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Beam Me Up Scotty

Posted by aaron on June 12, 2008

Simo forwarded us this interesting outlook concerning what's going on in the USAF.  It's put together by the guys at Strategic Forecasting Inc.   Although it addresses issues within the USAF, the directions these kind of changes take may impact the fighter community, eventually, around the world.  It could be a life or death struggle between the space and computer geeks and the fighter pilots.  Beware fighter pilots, wherever you are, they're coming.

Fighter Pilots And The Future OF The U.S. Air Force

The forced retirement of U.S. Air Force Chief of Staff Gen. T. Michael Moseley is emblematic of ongoing tensions in the U.S. Air Force as the service continues to realign itself for the 21st century.

U.S. Air Force (USAF) Chief of Staff Gen. T. Michael Moseley (F-15 Eagle guy) (along with USAF Secretary Michael Wynne) was forced from office June 5, in the wake of mounting tensions with Secretary of Defense Robert Gates. Few were surprised, given the way things had been going at the Pentagon, but Moseley's tenure especially is emblematic of an ongoing shift in the U.S. Air Force.
Moseley is a fighter pilot. He moved to F-15s early in his career, only a few years after the craft reached initial operational capability -- when the F-15 was the plane to fly. Airpower was his experience and dominated his vision for the USAF. While the official story of Moseley's departure had little to do with his wings, deeper underlying forces are at work. The gentler voices inside the USAF began saying that Moseley had mortgaged the USAF's future on the next-generation F-22 Raptor stealth fighter by trimming tens of thousands of airmen from its ranks and tightening belts at every corner -- including shuttering its innovative battle labs -- to pay for the expensive airframes. (Others say less charitable things about the USAF selling its soul.) Some have claimed that recent mishandling issues were symptomatic of neglect due to these very cuts.
The issue is not that the establishment and maintenance of air superiority is not a cornerstone of what the USAF does -- or an essential military objective. Rather, the issue is that the proportion of USAF time, money and effort dedicated to this mission is shrinking. And while the mission is legitimate, it has little applicability in Iraq and Afghanistan today, where last-generation systems are perfectly sufficient to patrol unchallenged airspace.
But tensions within the USAF go deeper than the current fight. For a decade or longer, a whole cadre of USAF officers involved with efforts as diverse as space, cyberwarfare and unmanned systems have begun to see the fighter community as naval aviators once saw battleships: vastly expensive and yet actually undermining the service because they continue to absorb resources disproportionate to the mission they accomplish. The criticism of Moseley is not that he sought to sustain traditional airpower capabilities, but that he did so at the expense of all else.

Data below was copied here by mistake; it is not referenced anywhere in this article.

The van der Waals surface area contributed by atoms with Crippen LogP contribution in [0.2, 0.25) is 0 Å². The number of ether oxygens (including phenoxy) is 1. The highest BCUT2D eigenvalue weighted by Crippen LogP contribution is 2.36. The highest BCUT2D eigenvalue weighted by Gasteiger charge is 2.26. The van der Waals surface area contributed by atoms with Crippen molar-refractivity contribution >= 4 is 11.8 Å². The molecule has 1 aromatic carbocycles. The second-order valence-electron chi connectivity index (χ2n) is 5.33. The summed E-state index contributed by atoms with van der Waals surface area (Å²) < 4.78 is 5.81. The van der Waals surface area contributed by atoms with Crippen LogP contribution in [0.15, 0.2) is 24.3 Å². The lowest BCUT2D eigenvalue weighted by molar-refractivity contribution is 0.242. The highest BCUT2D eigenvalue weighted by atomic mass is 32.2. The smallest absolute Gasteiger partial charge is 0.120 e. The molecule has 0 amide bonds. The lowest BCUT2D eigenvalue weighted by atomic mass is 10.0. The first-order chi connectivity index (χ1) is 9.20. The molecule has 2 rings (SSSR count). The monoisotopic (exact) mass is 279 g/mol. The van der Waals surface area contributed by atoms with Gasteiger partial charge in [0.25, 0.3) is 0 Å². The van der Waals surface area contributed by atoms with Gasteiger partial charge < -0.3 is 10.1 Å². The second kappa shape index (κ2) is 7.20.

Unfortunately, as the USAF's missions diversify, there will be increasing competition for resources and division among career specialties. It is not just the fighter community against everyone else, either. For example, USAF Special Operations Command -- deeply engaged on the ground in the current fight -- does not always look kindly on Space Command's efforts.
This is not to paint the USAF as fractured. Many within the fighter community see the value of dominating space and understand the challenges of cyberspace. Many in the USAF do see the need to balance and share resources to accomplish a broad spectrum of critical missions. But those who see Moseley as a divisive figure argue that it will take time simply to rebalance the USAF more appropriately.
Whatever the case, this will not be the last bout of fighting inside the USAF, as efforts in traditional battle space, outer space and cyberspace pull the USAF in very different directions. But the bottom line is that the USAF is less and less an organization of pilots, even though the bureaucratic structures it has inherited mean that it continues to be governed as one -- and governed by pilots. (Moseley's likely replacement, Gen. John Corley, has more hours in more fighter jets than his predecessor does.)
Whether Moseley's successor will better strike a new balance remains to be seen. But in the long run, the USAF would do well to remember its own origins -- Army Air Corps pilots tiring of a command structure of Army officers that did not understand what they did. There are already Space Command officers and cyber warfare specialists who are beginning to feel the same way about pilots.
Update: Defense Secretary Gates has made a unexpected nomination of General Norton Schwartz (C-130 Hercules guy) to replace Moseley as the USAF chief of staff. Although press releases state that Schwartz has a background in special operations, his roots are in tactical airlift. That’s certainly a different direction for the USAF.  That’s definitely a change from past chiefs and most assuredly not the expected choice mentioned in the article above. Appears that the space and computer guys caught the ear of the Defense Secretary. Gates also halted a USAF ongoing reduction in force, a draw down of personnel that was to help offset the costs of new weapon systems, mainly the F-22. Should be interesting watching the course that Gen Schwartz sets, along with Secretary Gates guidance, for the USAF.


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